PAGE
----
Arabian Business’ Shruthi Nair explains the Mortgage Cap rule that was introduced in the UAE in 2013. Most residents of the UAE are highly invested – at least emotionally, if not monetarily – in the countries real estate market.
In fact, Real Estate is one the main sectors that drives the country’s economy, with a GDP contribution of nearly 6%.
But are we aware of the major rules are laws pertaining to this sector?
At the end of October 2013 the Central Bank issued a new set of regulations on mortgage lending to banks and other financial institutions.
What really was the mortgage law?
The law defines the eligibility of various categories of borrowers based on a loan to property value ratio.
In the case of UAE nationals, for properties valued at AED 5 million and below, the LTV will be a maximum of 80 per cent of the value of the property. In cases where the property value exceeds AED 5 million, the LTV shall be 70 per cent of the value of the property.
For a second property, the LTV shouldn’t be more than 65% of the value of the property.
For expats, the LTV for properties less than AED 5 million is 75% and 65% if its lesser that 5 billion dirhams.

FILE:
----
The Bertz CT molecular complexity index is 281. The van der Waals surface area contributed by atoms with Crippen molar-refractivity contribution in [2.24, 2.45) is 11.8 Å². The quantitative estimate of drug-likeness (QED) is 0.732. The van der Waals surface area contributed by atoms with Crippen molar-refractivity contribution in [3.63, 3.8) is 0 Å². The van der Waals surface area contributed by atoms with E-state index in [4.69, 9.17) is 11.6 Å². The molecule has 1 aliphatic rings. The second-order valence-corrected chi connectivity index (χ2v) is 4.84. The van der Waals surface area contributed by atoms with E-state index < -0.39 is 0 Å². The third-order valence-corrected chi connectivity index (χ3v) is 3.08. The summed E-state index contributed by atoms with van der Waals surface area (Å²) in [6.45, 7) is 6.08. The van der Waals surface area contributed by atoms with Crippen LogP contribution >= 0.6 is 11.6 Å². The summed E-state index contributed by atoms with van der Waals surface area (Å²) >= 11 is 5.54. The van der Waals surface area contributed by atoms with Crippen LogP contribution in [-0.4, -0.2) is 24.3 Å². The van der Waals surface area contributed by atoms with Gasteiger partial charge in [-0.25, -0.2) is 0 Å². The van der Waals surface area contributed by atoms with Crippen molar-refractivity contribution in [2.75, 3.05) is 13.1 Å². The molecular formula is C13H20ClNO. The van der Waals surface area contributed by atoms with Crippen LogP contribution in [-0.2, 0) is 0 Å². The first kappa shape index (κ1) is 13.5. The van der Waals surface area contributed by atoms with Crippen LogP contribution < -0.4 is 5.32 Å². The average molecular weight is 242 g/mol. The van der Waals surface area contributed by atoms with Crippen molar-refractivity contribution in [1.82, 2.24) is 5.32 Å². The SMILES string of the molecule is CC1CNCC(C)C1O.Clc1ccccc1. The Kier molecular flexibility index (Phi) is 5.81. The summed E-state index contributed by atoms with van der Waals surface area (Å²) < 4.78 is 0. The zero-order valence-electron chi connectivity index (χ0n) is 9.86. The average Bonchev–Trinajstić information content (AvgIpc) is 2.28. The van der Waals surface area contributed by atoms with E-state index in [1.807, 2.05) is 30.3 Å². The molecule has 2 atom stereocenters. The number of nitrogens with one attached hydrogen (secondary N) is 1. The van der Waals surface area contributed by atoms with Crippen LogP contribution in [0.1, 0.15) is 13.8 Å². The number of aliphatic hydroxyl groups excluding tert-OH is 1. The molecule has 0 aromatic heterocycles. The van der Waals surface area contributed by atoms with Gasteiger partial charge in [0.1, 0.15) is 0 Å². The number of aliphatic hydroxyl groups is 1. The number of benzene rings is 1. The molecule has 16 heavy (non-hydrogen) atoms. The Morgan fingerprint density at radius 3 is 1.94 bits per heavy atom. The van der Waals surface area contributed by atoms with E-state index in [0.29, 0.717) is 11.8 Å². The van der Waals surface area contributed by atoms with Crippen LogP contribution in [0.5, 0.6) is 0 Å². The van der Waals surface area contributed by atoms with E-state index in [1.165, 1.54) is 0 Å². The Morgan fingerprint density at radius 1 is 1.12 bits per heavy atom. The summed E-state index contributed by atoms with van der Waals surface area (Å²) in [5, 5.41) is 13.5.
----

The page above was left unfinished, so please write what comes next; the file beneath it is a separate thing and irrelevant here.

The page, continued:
Now the maximum loan amount for the purchase of an off-plan property will be 50 per cent of the value of the property, irrespective of the nationality.
You may ask, why the government set such regulations back then?
To put it simply, it was an attempt by the Central Bank to regulate borrowing in the market by reducing the level of leverage that was available to borrowers and in the process, increasing equity in property investments.
Oh, on a side note, under Central bank laws, no more than 50% of your total income should be committed to paying off your debts including mortgage payments, credit cards, other loans etc. So if you earn 20,000 dirhams per months, you can only be paying 10,000 as EMI including interests.
Now, there are rumours in the market about relaxing these terms, hoping that the much needed rush on the properties market would come back.
I’ll let Aarthi from SHUAA capital explain why – use quote – “Back in 2013, Central Bank tightened the credit controls and imposed a mortgage cap, which was having a maximum LTV ration of 75% and for off-plan properties 50%. This was because there was a threat to the property bubble. But now there is a weaker demand and softening of prices in real estate, so the wider market expectation of course is there is a possibility to want the central bank to loosen the mortgage cap i.e increase the LTV ration 80-85%”.
Let me tell you again, that no directive regarding this has come from the Central Bank, whatsoever. This is just wishful thinking.
(Source: Arabianbusiness.com YouTube channel)